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Warrior earns global praise for Nissan Australia

Nissan Australia’s homegrown Navara Pro-4X Warrior 4x4 attracts global admiration

30 Nov 2021

NISSAN Australia’s second application of the Warrior formula to its Navara dual-cab ute has won it recognition and admirers from many quarters in Nissan’s global empire – and it is a formula that could turn Nissan’s off-road-focused ute flagship into a core variant.

 

“From a sales and marketing perspective, it's been looked at as a big winner,” said Nissan Oceania managing director Adam Paterson at the local launch of the Navara Pro-4X Warrior in Coffs Harbour.

 

“I can tell you over the course of the last 24 hours, I've been getting lots of LinkedIn messages and texts from people overseas saying ‘oh that looks amazing!’. My former colleagues in Canada and the US have said ‘the truck looks great, congratulations on getting it off the ground’.

 

“When you get the endorsements of your SVP for the region, congratulating us publicly, to me that's a big win for the program.”

 

But beyond earning plenty of kudos for Nissan Australia, the Navara Pro-4X Warrior looks set to earn plenty of sales too. While just over 1400 of the pre-facelift Navara N-Trek Warrior were built, the plan is to exceed that figure – and there is significant potential to do so by a sizable margin. 

 

All Warriors are remanufactured from standard Navara Pro-4X dual-cab 4x4s in Melbourne, with the factory suspension hardware, wheels, tyres and front bumpers removed and replaced with unique hardware developed by Premcar – which also handles the conversion process.

 

The result is an off-road-focused Navara flagship that aims to be a turnkey 4x4 adventure machine priced at a keen $67,490 before on-road costs in manual form, or $69,990 with an automatic. 

 

Production of the first Warrior lasted 15 months before being interrupted by the arrival of the facelifted Navara range at the beginning of this year. In that time, it accounted for 11 per cent of all Navaras sold in Australia – a notable feat considering its position as most expensive member of the family. 

 

The second-gen Warrior follows the same formula – albeit with wholesale changes to better suit the updated Navara and to further refine the Warrior’s ride, handling and off-road capability – but according to both Nissan Australia and Premcar there is scope to lift production output to in excess of 2000 cars per year – and perhaps significantly more.

 

“We want to do 40 a week,” Mr Paterson told GoAuto. 

 

“We started at about 32 (a week) so the team’s bumped up their capacity by about 20 per cent or so over the course of the last few weeks. We’ve got just shy of 250 (Warriors) sold, we’ve got an order bank that’s greater than 200 that continues to grow at about the same pace as what we’re able to build at this point – which given what’s going on in the market right now that delay isn’t terrible. That’s two and a half, maybe three months, give or take, which is fairly reasonable.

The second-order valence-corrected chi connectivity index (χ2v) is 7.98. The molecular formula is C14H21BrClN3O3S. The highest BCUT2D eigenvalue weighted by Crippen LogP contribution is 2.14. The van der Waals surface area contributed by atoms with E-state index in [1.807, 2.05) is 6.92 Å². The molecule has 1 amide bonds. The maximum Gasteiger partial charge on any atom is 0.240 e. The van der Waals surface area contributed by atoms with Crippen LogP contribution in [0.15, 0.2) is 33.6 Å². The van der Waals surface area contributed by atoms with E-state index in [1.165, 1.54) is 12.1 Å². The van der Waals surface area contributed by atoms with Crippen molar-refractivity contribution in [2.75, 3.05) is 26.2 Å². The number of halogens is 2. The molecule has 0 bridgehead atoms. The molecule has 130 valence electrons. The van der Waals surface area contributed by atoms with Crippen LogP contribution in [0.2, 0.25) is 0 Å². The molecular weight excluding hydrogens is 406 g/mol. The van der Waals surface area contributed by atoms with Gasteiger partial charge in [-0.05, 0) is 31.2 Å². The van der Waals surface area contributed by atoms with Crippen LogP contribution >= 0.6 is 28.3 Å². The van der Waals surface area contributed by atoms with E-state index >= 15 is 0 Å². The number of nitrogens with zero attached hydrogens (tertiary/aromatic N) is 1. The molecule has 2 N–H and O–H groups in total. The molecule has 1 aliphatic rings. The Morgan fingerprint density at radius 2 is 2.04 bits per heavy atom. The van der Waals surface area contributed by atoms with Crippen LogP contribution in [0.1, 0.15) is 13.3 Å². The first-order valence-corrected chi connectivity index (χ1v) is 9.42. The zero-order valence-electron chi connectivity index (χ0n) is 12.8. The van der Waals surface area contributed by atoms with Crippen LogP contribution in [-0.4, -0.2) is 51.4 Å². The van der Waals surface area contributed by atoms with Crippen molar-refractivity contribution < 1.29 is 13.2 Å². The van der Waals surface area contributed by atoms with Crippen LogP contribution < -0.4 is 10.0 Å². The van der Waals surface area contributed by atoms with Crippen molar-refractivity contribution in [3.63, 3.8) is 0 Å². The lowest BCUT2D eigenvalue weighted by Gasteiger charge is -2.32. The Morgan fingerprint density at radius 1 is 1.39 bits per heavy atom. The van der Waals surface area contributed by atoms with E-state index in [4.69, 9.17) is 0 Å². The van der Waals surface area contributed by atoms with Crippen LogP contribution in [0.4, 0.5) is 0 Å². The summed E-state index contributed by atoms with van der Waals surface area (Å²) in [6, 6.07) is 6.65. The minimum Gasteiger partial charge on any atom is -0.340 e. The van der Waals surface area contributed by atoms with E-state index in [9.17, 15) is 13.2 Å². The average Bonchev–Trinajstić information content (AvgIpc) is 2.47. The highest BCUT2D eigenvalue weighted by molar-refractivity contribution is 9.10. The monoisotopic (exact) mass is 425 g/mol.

“I think the 1400 that we did with N-Trek (Warrior), give or take a few, is what we have planned initially, and we’ll continue to see how well the truck does.”

 

But according to Premcar engineering chief Bernie Quinn, the potential exists to push output to well over double Paterson’s seemingly conservative target – provided Nissan can supply enough cars to keep the production line at Premcar’s Epping facility busy.

 

“We’re doing about 40 (Warriors per week) now, but what I’m saying is we could go up to 80 – and I think the demand is probably there,” Mr Quinn said to GoAuto.

 

“At up to 80 we’re doing a second shift, but we’re supply constrained. We’ll do about 1500 in a year at the moment, but we could do more if we had more (donor vehicles).

 

However, while a maximum output of 4000-plus Navara Pro-4X Warriors would make it one of the top-selling variants in the Navara range (11,767 sales year to date), Nissan Australia is keen to keep production aligned with anticipated demand – a glut of unsold Warriors on dealer forecourts is not something it wants to risk. 

 

But regardless of whether that additional Warrior volume contributes 1500 cars or 4000 cars to Nissan’s bottom line, one thing is clear – with around 50 per cent of all Navara volume this year being for the high-feature Pro-4X and just 20 per cent being for the mid-spec ST-X, it is clear that the bulk of Australian ute buyers are unafraid of spending big to get the ute they want. 

 

“With these type of projects comes the responsibility to deliver,” Paterson summarised.

 

“Now we have to make sure that the product is successful, that we sell the volume that we committed to and that we show what it (Warrior) does for the Nissan brand.”


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